Weeks passed. The nights became cooler. On the Night of the Hunter, when the pregnant moon turned pink-red at soon-to-midnight, Oakwood should have thrown what was known throughout the kingdom as, if not the most lavish Moon Party, then the most mesmerizing homage to the mysterious god. With the party canceled under the governor’s orders, the misplaced energy hung over the town like a phantom. Simon felt it in his bones. He’d been without frivolity, labor, and society for too long. He felt less of himself. It was reflected in his and Nanya’s marriage bed.
Through her devotions, Nanya discovered marriage secrets: tributes to her family’s god that inspired use with a spouse. When their little one was asleep, she made attempts, but Simon was inside his head. This was nothing new — Simon had always had a taste for daydreams and escapes, even after he married his Nanya, the most desirable woman east of the Black Chasm. She had given him a strong, honest son, and he had well-paying work. But he always wanted more.
Then, the plague. In the beginning, though frightening, it was manageable. What was not manageable was the fear that took hold. Good conversations were drowned out by yelling, and ministers of the crown passed down their own decrees, never doubting that the king and queen shared their dismay. All manner of guest rights and gatherings were abolished in hopes of containing the spread. Simon, unable to provide, was blind to his other blessings, though he never mentioned his disquiet to Nanya, who simply coped as best she could. Nanya blossomed, while Simon frayed.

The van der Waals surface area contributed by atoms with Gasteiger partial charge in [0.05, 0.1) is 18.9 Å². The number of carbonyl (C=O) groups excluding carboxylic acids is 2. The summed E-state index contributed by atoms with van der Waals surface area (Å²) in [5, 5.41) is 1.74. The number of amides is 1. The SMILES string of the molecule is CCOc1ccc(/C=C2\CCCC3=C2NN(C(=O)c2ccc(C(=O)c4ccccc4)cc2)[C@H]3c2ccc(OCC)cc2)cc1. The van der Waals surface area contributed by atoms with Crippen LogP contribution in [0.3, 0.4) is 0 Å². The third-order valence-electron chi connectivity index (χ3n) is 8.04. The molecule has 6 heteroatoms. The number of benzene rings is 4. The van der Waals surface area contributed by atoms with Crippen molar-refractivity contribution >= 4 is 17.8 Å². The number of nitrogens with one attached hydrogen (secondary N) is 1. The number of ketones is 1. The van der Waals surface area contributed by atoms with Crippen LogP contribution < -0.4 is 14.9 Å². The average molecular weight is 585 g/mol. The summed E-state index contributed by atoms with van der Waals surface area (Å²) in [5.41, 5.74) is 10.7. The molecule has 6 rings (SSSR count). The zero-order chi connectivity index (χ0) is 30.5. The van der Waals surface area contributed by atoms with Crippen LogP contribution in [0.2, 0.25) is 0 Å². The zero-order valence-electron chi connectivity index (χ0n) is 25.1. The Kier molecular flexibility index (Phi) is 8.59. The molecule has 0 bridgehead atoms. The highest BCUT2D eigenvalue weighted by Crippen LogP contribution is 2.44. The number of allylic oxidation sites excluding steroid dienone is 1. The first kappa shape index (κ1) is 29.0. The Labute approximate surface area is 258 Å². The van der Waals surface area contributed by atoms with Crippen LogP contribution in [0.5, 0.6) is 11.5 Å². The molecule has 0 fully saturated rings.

They fought endlessly. Simon couldn’t trust. He was angry, but the moonshine made it hard to see. He said things to Nanya, and about her, that were worse than he’d heard the tavern scum say to the barmaids. He accused her of bringing another man into their marriage bed. Nanya with her newfound strength did not take it lightly, and she demanded an apology. Simon spat on the floor.
Their fights grew ugly. One night, as warm breezes heralded the incoming summer through the window curtains, their love laid dormant. Their insults were cruel and smacked their apartment walls like tavern darts. Simon was blind drunk, Nanya was on the offensive. Their faces were so close together they could kiss.
Nanya paused. Behind Simon, their child stood in the doorway of his bedroom with a new pain on his face — one of fear and of the realization that safety didn’t always mean being safe. Simon turned and saw, and everything fell away.
The next morning, miserably hungover, Simon sat at the table. Nanya, with sleep in her eyes and their child in her arms, quietly walked up to him and put a note at his elbows, and went back to bed. He unfolded it. In a simple script, the note said father.
Confused, he read it again. Then again, and again, like a prayer, until it resonated. Father, father. Slowly, it turned to husband, husband, husband…
Later that day, after he’d gone to speak to his guild master about calling a conclave to bring business back to town, Simon came home, finding Nanya at her plants on the window sill. As she hummed to a pot of lavender, her hazel eyes caught the sun’s golden hour. Simon walked up behind her and wrapped his arms around her waist. She rested her thick hair against his nose. He inhaled. They smiled.
It happened so fast.
First, Nanya came home with a cough; then, their son caught a fever. The sun rose twice before their bodies were stiff and cold in their beds.
On the third sunrise, he sat, crouched on a stool and watching the plague ministers, nursing his grief. He sniffed back tears but caught a whiff of something: the delicate, sweet aroma of lavender. Simon sniffed again, deeply and gratefully. He looked at the bottle of shine and then put it in the waste bucket. He walked to the back of their dwelling and pulled back a heavy burlap curtain. Nanya’s devotion box sat on the floor, simple and stout. Simon took out the journal, sat down, and began to read.